The Federation attended the inaugural meeting of the All Island Sport and Physical Activity Pedagogy Partnership (AI-SPAPP) in Armagh on the 8&9thNovember which was convened by Dr Fiona Chambers, UCC and Professor Deirdre Brennan, University of Ulster.
The body which was launched by Sean Kelly, MEP, intends to bring together academic researchers, NGBs, athletes, young people, policy makers, practitioners as well as community and business leaders to devise a research strategy that will help encourage lifelong physical activity.At the opening session on Thursday evening each member of the group were asked to pitch, in ten minutes or less, their three research priorities and the Federation identified:
- Economic benefit of participation in sport to the health system
(e.g. reduction of health spend)
- Educational benefit of participation in sport for children/young adults
(e.g. improved learning/results)
- Economic impact of sport to Ireland
(e.g. jobs created, money to exchequer, areas of potential)
Whilst some research has been carried out in Ireland on the economic and social impact of sport, this needs to be updated and it would be useful to have annual research and empirical data to outline the positive impact sport has in Ireland in numerous areas e.g. Health, Education, Tourism. This research would allow the sporting community show to government that sport has real measureable benefits which should be supported on an on-going basis.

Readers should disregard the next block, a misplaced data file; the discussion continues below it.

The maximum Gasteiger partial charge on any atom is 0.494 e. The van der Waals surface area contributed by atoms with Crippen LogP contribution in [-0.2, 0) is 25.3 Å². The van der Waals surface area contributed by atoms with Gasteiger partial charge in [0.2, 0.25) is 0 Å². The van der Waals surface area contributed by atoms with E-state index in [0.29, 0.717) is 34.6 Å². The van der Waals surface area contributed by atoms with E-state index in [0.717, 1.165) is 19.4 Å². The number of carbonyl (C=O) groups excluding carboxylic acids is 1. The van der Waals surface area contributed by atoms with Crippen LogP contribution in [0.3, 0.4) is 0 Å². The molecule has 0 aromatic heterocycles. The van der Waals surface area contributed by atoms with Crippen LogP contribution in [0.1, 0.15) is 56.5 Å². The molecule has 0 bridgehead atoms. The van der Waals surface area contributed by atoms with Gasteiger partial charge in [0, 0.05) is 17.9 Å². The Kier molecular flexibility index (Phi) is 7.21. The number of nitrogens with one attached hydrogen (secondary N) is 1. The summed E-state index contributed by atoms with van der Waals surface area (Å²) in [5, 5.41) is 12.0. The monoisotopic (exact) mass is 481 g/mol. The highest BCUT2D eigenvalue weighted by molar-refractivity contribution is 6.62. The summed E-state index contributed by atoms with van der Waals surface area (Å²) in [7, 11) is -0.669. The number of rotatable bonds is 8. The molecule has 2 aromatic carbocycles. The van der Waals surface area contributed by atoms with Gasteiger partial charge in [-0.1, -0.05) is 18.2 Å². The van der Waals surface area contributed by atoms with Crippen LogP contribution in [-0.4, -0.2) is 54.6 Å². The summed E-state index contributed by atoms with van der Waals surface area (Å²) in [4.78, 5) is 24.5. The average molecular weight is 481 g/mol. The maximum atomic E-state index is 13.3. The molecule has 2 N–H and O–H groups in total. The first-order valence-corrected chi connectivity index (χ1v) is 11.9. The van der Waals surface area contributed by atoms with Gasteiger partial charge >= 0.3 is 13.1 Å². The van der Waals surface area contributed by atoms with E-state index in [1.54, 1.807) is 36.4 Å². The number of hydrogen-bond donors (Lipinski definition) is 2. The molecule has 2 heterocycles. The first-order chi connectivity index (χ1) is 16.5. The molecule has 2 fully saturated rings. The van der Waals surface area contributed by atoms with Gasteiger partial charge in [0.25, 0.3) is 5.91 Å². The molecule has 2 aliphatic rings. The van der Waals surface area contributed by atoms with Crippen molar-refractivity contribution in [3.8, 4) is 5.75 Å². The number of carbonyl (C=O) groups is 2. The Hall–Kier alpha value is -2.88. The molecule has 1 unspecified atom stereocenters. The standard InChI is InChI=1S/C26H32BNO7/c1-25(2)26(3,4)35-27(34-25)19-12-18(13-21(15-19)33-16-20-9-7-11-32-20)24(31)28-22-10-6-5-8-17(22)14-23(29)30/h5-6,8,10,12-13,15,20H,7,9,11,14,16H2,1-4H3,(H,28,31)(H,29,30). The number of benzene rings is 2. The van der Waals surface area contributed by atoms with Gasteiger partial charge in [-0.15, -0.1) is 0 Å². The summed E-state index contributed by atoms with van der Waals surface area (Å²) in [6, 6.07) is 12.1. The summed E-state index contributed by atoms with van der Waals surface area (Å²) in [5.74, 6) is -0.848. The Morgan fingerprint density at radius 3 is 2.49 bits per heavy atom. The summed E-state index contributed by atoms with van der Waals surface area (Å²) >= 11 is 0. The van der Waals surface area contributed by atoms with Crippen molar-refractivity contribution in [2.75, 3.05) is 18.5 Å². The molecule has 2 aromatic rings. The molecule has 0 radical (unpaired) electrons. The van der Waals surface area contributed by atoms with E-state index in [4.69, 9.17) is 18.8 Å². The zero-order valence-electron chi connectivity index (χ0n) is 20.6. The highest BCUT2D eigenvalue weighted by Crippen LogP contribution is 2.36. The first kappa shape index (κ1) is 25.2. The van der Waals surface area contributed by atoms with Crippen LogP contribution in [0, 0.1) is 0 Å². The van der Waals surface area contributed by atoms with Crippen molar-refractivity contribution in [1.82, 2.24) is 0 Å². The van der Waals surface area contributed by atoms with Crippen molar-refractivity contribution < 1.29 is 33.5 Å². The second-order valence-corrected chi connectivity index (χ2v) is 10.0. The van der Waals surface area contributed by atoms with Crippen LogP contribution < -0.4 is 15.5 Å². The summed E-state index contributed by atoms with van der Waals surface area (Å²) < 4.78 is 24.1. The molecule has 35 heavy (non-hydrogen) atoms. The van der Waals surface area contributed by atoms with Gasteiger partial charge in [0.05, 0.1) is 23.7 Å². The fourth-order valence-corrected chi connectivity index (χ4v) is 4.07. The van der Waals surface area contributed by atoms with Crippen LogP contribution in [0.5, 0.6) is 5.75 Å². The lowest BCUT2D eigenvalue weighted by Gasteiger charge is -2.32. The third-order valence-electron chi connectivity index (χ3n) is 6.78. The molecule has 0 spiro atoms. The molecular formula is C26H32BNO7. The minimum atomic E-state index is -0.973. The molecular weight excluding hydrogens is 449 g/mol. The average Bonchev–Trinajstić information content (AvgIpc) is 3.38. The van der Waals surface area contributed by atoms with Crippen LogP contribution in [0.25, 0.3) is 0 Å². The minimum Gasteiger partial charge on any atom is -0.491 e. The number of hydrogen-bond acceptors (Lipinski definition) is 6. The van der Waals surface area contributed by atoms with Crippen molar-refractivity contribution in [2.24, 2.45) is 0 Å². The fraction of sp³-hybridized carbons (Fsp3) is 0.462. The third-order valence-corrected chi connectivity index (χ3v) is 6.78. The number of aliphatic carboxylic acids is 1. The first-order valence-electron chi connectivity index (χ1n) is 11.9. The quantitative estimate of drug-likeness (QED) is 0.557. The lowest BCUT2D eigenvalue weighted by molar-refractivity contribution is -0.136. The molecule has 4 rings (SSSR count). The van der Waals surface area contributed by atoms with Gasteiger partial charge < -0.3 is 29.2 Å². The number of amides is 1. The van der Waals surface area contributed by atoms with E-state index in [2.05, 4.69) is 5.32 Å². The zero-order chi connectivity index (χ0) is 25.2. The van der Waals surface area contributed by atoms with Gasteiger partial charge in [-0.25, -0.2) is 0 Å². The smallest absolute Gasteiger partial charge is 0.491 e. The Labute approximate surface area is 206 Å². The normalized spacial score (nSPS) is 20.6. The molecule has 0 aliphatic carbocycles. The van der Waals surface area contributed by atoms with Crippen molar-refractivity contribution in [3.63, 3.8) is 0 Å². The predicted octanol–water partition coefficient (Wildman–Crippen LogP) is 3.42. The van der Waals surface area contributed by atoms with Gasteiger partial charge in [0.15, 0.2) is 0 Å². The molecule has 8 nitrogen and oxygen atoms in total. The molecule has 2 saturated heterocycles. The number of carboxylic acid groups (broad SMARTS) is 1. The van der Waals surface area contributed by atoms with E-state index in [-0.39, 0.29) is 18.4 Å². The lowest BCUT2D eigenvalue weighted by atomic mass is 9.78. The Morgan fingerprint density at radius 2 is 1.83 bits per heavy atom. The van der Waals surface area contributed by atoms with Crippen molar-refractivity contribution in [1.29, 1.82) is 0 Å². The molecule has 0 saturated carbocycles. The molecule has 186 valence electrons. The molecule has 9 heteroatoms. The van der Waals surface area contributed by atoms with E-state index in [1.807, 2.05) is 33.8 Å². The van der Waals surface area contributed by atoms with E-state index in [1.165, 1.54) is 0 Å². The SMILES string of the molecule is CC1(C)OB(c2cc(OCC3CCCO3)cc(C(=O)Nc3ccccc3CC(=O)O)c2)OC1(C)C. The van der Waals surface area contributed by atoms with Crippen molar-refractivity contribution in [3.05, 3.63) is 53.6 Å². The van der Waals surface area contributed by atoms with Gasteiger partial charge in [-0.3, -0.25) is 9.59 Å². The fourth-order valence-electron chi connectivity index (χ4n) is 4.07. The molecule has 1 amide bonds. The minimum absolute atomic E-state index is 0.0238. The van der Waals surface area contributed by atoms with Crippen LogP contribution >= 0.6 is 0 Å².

The Friday session, at the North South Ministerial Council Buildings in Armagh, broke the group into their areas of expertise and sought to tease out possible terms of reference for the group, to narrow down research objectives and to identify actions for the next meeting in March 2013.
The Seminar finished on Friday afternoon and the delegates headed off to the four corners of the island with much to think of and work to do before the next meeting in the new year.
Mr Seán Kelly, MEP, said initiatives such as AI-SPAPP were important if we wished to maximize our physical, human and intellectual resources for the benefit of the public. “We need to have our brightest minds informing policy, impacting practice and preparing preventive strategies to offset the challenges of a post-modern world that has, perhaps unwittingly, engineered physical inactivity.”